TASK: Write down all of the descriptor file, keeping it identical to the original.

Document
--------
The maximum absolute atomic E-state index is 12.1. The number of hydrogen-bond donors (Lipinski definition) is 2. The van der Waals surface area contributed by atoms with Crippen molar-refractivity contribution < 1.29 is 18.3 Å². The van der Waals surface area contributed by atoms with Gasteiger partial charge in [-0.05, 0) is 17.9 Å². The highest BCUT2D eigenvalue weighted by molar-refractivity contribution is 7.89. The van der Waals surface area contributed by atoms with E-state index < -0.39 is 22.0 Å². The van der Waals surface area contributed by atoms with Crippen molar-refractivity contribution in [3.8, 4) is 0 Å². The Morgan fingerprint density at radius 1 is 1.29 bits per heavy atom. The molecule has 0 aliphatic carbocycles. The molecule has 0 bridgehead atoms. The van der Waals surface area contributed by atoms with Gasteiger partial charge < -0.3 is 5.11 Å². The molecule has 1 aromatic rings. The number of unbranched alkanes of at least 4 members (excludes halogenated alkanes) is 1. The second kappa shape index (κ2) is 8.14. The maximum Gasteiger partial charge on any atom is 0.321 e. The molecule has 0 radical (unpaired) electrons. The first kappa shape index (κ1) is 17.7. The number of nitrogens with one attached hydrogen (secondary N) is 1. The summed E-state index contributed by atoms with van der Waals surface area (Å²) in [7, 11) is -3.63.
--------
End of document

The maximum absolute atomic E-state index is 12.1. The number of hydrogen-bond donors (Lipinski definition) is 2. The van der Waals surface area contributed by atoms with Crippen molar-refractivity contribution < 1.29 is 18.3 Å². The van der Waals surface area contributed by atoms with Gasteiger partial charge in [-0.05, 0) is 17.9 Å². The highest BCUT2D eigenvalue weighted by molar-refractivity contribution is 7.89. The van der Waals surface area contributed by atoms with E-state index < -0.39 is 22.0 Å². The van der Waals surface area contributed by atoms with Crippen molar-refractivity contribution in [3.8, 4) is 0 Å². The Morgan fingerprint density at radius 1 is 1.29 bits per heavy atom. The molecule has 0 aliphatic carbocycles. The molecule has 0 bridgehead atoms. The van der Waals surface area contributed by atoms with Gasteiger partial charge < -0.3 is 5.11 Å². The molecule has 1 aromatic rings. The number of unbranched alkanes of at least 4 members (excludes halogenated alkanes) is 1. The second kappa shape index (κ2) is 8.14. The maximum Gasteiger partial charge on any atom is 0.321 e. The molecule has 0 radical (unpaired) electrons. The first kappa shape index (κ1) is 17.7. The number of nitrogens with one attached hydrogen (secondary N) is 1. The summed E-state index contributed by atoms with van der Waals surface area (Å²) in [7, 11) is -3.63.